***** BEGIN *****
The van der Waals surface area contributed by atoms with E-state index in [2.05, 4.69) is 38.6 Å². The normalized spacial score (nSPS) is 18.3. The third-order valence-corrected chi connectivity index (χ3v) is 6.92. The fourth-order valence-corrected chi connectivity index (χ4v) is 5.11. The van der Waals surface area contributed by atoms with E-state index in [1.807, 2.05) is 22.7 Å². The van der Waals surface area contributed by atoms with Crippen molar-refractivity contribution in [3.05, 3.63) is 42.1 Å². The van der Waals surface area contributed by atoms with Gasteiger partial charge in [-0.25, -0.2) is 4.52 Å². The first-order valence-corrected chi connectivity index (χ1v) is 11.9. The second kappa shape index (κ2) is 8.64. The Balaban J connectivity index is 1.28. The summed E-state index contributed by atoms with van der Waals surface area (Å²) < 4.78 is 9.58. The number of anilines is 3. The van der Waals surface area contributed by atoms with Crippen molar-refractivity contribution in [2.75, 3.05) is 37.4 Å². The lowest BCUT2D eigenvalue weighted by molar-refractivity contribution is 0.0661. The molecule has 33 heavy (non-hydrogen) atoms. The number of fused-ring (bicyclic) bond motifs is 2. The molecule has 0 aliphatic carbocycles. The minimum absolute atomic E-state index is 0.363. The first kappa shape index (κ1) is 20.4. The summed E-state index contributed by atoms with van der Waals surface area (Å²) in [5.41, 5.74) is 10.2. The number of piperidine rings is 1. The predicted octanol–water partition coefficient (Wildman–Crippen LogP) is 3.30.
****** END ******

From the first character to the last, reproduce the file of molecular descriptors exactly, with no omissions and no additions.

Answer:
The van der Waals surface area contributed by atoms with E-state index in [2.05, 4.69) is 38.6 Å². The normalized spacial score (nSPS) is 18.3. The third-order valence-corrected chi connectivity index (χ3v) is 6.92. The fourth-order valence-corrected chi connectivity index (χ4v) is 5.11. The van der Waals surface area contributed by atoms with E-state index in [1.807, 2.05) is 22.7 Å². The van der Waals surface area contributed by atoms with Crippen molar-refractivity contribution in [3.05, 3.63) is 42.1 Å². The van der Waals surface area contributed by atoms with Gasteiger partial charge in [-0.25, -0.2) is 4.52 Å². The first-order valence-corrected chi connectivity index (χ1v) is 11.9. The second kappa shape index (κ2) is 8.64. The Balaban J connectivity index is 1.28. The summed E-state index contributed by atoms with van der Waals surface area (Å²) < 4.78 is 9.58. The number of anilines is 3. The van der Waals surface area contributed by atoms with Crippen molar-refractivity contribution in [2.75, 3.05) is 37.4 Å². The lowest BCUT2D eigenvalue weighted by molar-refractivity contribution is 0.0661. The molecule has 33 heavy (non-hydrogen) atoms. The number of fused-ring (bicyclic) bond motifs is 2. The molecule has 0 aliphatic carbocycles. The minimum absolute atomic E-state index is 0.363. The first kappa shape index (κ1) is 20.4. The summed E-state index contributed by atoms with van der Waals surface area (Å²) in [5.41, 5.74) is 10.2. The number of piperidine rings is 1. The predicted octanol–water partition coefficient (Wildman–Crippen LogP) is 3.30.